EIGHT out of 10 Employees Provident Fund (EPF) members will retire in poverty as the median savings for the bottom 40% income group (B40%) of the members was reduced by 61% to RM1,000 and the median savings for the middle 40% income group (M40%) fell 17% to RM24,000.
This would translate to having only RM4 a month to spend for 20 years for the B40.
Experts told The Malaysian Reserve the government should no longer consider the calls to allow depositors to withdraw from the EPF anymore.
Instead, they are calling for sufficient assistance with better fiscal management that focuses on the poor and vulnerable.
“There are no economic and moral arguments for allowing the depositors to withdraw from EPF. The government should provide sufficient assistance and not dig into the rakyat’s savings,” prominent economist Dr Muhammed Abdul Khalid said.
“Because of the reckless decision to allow the withdrawal last year, many of the depositors will face a bleak future. It is immoral if the government forces them to use whatever is left of their retirement savings to mitigate the fiscal problems,” he added.
Muhammed warned that the short-sighted policy will haunt Malaysia in the near future as it is currently an ageing nation and expected to be an aged nation by 2030.
This, he said, will have a significant fiscal impact on the government and most likely to be financed by future generations.
Finance Minister Tengku Datuk Seri Zafrul Tengku Abdul Aziz had said EPF withdrawal is not the solution for present challenges, noting that in 2030, 15% of 5.6 million of the population will be senior citizens.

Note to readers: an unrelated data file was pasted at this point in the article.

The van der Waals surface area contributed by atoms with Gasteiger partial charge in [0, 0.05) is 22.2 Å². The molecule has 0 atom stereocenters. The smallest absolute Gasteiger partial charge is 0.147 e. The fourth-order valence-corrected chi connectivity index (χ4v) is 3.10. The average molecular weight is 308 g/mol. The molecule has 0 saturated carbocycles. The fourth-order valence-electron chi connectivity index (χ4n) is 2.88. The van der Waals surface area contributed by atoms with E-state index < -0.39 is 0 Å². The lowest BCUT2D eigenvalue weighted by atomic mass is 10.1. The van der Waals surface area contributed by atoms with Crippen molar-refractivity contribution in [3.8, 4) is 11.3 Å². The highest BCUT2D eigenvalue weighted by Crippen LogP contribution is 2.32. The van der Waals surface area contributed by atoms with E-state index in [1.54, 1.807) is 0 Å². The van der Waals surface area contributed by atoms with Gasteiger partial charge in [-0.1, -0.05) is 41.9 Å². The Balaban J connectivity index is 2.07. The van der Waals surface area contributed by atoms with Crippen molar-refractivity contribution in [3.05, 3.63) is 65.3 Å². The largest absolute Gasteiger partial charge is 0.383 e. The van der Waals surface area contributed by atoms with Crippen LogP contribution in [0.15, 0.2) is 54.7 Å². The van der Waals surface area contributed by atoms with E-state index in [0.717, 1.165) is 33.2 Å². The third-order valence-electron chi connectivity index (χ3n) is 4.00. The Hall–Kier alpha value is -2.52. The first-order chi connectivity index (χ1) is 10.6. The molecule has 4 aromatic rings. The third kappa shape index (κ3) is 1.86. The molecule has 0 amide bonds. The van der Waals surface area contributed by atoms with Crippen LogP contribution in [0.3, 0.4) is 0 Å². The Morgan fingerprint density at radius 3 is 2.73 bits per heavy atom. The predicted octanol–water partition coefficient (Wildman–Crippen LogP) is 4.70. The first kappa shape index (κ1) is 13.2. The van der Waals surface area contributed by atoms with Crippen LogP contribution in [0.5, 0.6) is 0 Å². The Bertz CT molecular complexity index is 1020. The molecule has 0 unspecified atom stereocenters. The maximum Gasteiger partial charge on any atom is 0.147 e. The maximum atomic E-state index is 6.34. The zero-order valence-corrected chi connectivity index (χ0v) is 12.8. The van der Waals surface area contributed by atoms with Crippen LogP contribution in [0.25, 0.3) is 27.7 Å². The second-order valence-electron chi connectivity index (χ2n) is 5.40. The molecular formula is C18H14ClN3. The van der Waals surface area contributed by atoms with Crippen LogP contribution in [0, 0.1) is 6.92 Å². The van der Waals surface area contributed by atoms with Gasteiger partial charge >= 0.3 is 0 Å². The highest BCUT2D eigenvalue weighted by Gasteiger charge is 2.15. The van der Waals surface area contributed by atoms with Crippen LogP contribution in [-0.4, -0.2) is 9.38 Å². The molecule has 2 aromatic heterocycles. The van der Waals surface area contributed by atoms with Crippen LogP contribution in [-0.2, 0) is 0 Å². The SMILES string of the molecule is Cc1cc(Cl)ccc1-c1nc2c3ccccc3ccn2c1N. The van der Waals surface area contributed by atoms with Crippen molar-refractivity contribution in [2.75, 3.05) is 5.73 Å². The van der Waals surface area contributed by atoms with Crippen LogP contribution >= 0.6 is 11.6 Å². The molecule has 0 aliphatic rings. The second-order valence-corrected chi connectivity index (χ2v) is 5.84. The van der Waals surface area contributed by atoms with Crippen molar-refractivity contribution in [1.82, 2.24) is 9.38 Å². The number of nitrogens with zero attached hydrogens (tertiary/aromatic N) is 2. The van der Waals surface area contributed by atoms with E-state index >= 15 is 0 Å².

To date, EPF members were allowed to tap into their retirement savings through the i-Lestari, i-Sinar and i-Citra programmes, with the withdrawals totalling RM101 billion.
Prime Minister (PM) Datuk Seri Ismail Sabri Yaakob also rejected calls for the withdrawal, which drew criticisms among Umno leaders.
Another economist, Dr Nungsari Radhi said a 30-year-old who withdrew RM10,000 last year actually lost almost RM50,000 that he or she would have had at retirement when reaching 60 years old. This calculation is made based on the assumption of 5.5% dividends.
“The thing about EPF savings is its compounding effect over a period of time, over 30 years. That’s why their balances need to be repaired while they are still working,” he said, noting that there is a hole from their past working life that needs to be filled up.
“Those who still advocate this after over RM100 billion withdrawn the last two years are worse,” he said.
“Spend better on the poor and vulnerable,” Muhammed said, noting that from the total of RM530 billion stimulus, only 17% or RM92 billion is a direct fiscal injection from the government, equivalent to 6% of GDP compared to 37% of GDP announced by the government.
“We do have the money, but the government is being wasteful, and not wise in managing the finances,” he said, citing the RM40 million to repair the unoccupied PM residence as well as luxurious cars purchased for Cabinet ministers as an example.
“Isn’t it better to use this money to fix the houses of the flood victims instead? There are many ways to cut expenses, and we can start with leadership by example, and if need be, reduce the number of Cabinet ministers,” he added.
He also questioned the 5G award to Ministry of Finance-owned company Digital Nasional Bhd (DNB), saying that the deployment itself is a great opportunity for the government to earn much-needed revenue.
“By creating another telco firm, the rakyat stand to incur a huge debt of possibly up to RM20 billion by 2030. Almost RM500 million was given to DNB for operations recently. This is a waste, this money can be given to flood victims, to the people who lost their jobs,” said Muhammed.
Nungsari said the government should give those with savings below a certain amount some tax credits into the future until the amount is made up.
“If they are not eligible to pay tax to enjoy that benefit, then there should be transfers into their accounts,” he said.